Researchers from the United States and South Korea have found that patients suffering from Hepatitis B infection stand twice the risk of developing a deadly form of blood cancer called non-Hodgkin lymphoma.

Hepatitis B is a liver infection caused by a virus. The infection results in sustained immune system activation that may cause the immunity-triggering white blood cells to develop DNA mutations and leading up to non-Hodgkin lymphoma (NHL), researchers say.

The researchers analyzed data of 603,585 participants tested positive for hepatitis B virus (HBV) at baseline from the Korean Cancer Prevention Study and found that 53,045 or nine percent of the participants tested positive for HBV at baseline.

When they followed up the participants for the next 14 years, NHL was diagnosed in 133 people with HBV infection and 905 people who were HBV-negative.

The incidence of NHL was 19.4 per 100,000 person-years among those with HBV infection and 12.3 in those who were HBV-negative, says the study published in the medical journal Lancet Oncology.

The study further noted that people with HBV infection were nearly four times more likely to develop a rare condition called malignant immunoproliferation, a collection of immune disorders related to NHL.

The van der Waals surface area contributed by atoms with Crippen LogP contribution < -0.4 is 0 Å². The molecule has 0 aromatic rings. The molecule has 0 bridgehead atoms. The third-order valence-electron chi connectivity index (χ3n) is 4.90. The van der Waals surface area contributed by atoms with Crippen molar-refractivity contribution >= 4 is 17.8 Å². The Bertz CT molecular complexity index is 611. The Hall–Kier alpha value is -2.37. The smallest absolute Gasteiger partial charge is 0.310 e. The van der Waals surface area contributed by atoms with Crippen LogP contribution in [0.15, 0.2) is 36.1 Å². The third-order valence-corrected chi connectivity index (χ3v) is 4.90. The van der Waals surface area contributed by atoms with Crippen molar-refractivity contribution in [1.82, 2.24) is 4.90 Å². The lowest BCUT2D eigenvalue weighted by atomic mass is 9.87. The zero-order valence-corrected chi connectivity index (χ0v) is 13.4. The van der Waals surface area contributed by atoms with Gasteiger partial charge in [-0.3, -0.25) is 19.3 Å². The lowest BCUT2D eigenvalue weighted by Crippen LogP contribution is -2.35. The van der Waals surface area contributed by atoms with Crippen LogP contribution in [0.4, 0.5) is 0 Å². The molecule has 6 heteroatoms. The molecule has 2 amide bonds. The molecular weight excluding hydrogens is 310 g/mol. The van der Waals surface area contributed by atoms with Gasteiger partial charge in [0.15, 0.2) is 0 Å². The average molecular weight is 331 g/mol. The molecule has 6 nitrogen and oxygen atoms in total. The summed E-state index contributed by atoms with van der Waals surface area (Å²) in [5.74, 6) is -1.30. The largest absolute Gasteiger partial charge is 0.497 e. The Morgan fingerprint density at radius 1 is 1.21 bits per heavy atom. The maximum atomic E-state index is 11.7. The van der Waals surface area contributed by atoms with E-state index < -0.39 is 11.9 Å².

"In this large cohort study of health workers and their families in South Korea, we documented an excess risk of NHL in people infected with HBV... additional research is needed to clarify whether the association between HBV infection and NHL is causal," the report says.

The study included people in South Korea, where hepatitis B was endemic until 1995 when the country began vaccination of all newborns. However, HBV infection remains common in adults because of infections acquired in childhood.

This is the first large study to prove the association between hepatitis b infection non-Hodgin's lymphoma. Even though hepatitis C infection has been linked with increased risk of non-Hodgkin lymphoma in earlier studies, no large studies have been conducted so far to establish the connection between hepatitis B and lymphoma.